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Controlled Nanowire Growth Promises Better Materials

Eye on Technology - NANOTECHNOLOGY

From oemagazine October 2004
30 October 2004, SPIE Newsroom. DOI: 10.1117/2.5200410.0001

A team at Lawrence Berkeley National Laboratory (LBNL; Berkeley, CA) says it has gained better control over the properties of gallium nitride (GaN) nanowires by learning how to decide in which direction the crystals will grow.

Nanowires are crystals only a few nanometers in diameter but up to several microns in length. The nanowires hold promise for a variety of optoelectronic devices, including blue-emitting LEDs, nanoscale UV lasers, and sensors for miniscule amounts of fluids.

"Basically, we came up with a fairly simple trick to grow this nanowire in the preferred direction," says Piedong Yang, assistant professor of chemistry at the University of California, Berkeley and a faculty scientist at LBNL. "It's really achieved by carefully choosing the right substrate."

Yang and his team of researchers worked with two substrates, lithium aluminum oxide (LiAlO2) and magnesium oxide (MgO). The shape of the crystal—what is known as its symmetry—and the lattice constant of the substrate surface control the direction in which the GaN crystal grows. The LiAlO2 has twofold symmetry, which means it will look the same if rotated 180°. One plane of the GaN crystal has the same twofold symmetry. When GaN is metal-organic chemical vapor deposited on the substrate, the resulting formation naturally aligns with the plane that matches it.

The MgO substrate, on the other hand, has threefold symmetry, meaning it looks the same if rotated only 120°. That matches the symmetry of a different plane of the GaN, so GaN grows in a different, but predictable, direction on MgO. Lastly, a cross section of the GaN crystal grown on LiAlO2 is triangular, whereas a cross section of the crystal grown on MgO is hexagonal.

Same Material, Different Wavelengths

Though the GaN was the same in both crystals, the light emission from the two wires differed by 100 meV, with one emitting around 370 nm and the other at 390 nm.

"This is sort of the first proof of concept that you do have the capacity to control the growth direction of gallium nitride," Yang says.

Being able to control the direction of growth means that researchers can tune various physical properties of the material, such as bandgap, index of refraction, thermal and electrical conductivity, and piezoelectric polarization. The standard way of controlling these physical properties is by varying the size of the nanostructure, but his method provides another means of control, Yang says.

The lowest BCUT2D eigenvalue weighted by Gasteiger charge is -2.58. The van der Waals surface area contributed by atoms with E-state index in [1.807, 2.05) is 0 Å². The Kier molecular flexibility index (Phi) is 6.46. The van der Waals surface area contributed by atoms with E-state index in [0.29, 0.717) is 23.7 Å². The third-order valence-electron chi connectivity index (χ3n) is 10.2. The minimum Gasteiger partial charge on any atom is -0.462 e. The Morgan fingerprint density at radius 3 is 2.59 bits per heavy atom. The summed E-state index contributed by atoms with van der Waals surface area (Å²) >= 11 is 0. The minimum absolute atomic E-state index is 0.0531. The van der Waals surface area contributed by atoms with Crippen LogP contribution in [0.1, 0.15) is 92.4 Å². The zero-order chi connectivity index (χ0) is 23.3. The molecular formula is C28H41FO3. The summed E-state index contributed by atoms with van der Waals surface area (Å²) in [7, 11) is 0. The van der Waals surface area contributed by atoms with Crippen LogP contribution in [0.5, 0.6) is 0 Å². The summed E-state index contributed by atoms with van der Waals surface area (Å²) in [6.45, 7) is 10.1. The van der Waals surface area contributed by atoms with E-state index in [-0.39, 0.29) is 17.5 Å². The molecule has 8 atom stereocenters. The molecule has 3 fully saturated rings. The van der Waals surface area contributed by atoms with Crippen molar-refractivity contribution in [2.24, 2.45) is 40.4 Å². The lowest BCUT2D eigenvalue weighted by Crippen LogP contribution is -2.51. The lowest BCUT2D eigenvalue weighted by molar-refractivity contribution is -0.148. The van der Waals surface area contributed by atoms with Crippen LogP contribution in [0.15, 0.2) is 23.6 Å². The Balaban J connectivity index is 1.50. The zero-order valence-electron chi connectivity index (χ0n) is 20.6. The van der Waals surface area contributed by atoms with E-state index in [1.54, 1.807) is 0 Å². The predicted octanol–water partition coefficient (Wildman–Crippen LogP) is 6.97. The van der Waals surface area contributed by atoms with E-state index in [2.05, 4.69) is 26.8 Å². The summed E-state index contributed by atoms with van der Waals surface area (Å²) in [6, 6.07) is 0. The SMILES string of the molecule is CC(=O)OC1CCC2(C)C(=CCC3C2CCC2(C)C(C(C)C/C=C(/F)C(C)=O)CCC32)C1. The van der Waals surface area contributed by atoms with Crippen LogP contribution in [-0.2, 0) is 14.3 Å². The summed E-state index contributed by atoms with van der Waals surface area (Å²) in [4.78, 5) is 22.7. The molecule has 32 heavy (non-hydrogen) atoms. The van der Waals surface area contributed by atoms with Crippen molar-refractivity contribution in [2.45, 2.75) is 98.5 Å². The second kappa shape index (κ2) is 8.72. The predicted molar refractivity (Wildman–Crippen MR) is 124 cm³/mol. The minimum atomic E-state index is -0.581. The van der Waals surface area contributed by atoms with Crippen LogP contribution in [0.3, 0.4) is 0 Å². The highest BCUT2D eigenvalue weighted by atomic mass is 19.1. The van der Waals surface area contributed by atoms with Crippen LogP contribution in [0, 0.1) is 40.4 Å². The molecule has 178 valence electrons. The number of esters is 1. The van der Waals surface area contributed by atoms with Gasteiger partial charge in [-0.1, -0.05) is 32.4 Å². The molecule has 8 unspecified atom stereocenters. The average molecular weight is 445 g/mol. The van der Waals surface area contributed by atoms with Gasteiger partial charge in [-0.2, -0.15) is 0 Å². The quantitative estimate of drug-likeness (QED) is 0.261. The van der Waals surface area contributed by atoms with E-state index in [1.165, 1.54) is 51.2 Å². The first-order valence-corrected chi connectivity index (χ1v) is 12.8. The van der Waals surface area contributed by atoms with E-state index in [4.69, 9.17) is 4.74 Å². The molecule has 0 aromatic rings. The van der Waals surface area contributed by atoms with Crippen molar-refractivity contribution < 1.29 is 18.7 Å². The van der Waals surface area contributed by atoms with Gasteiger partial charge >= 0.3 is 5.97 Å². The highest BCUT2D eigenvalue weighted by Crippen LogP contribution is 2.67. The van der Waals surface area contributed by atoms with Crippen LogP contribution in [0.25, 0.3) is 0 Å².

Transmission electron microscope images show GaN forming a triangular cross section (top) when grown on LiAlO2 and a hexagonal cross section (bottom) when grown on MgO.

"Basically we add another knob to tune these physical properties," he says.

Charles Lieber, a professor of chemistry at Harvard University (Cambridge, MA) who works with nanowires, calls the Berkeley work "a nice piece of science but not something that I would call a breakthrough, since the basic ideas—of substrate controlled growth orientation and structures (triangular and hexagonal)—have been demonstrated in previous publications for several nanowire systems. To me the much bigger issue is whether one can achieve selective n- and p-type doping needed to make active photonic devices," he says.

Zhong Lin Wang, a professor of materials science and engineering at Georgia Institute of Technology (Atlanta, GA), says the method of using single-crystal substrates to grow nanowires was probably first demonstrated for zinc oxide a few years ago. But the fact that Yang achieved it with GaN is important. "The result is not surprising from my point of view, but good progress for GaN," Wang says.

Yang says he hopes to experiment with other substrates to achieve different growth directions. In the meantime, his team is busy trying to learn all the details of the materials it has already produced. The team is also trying to build LEDs and field-effect transistors out of its nanowires to see how well they work.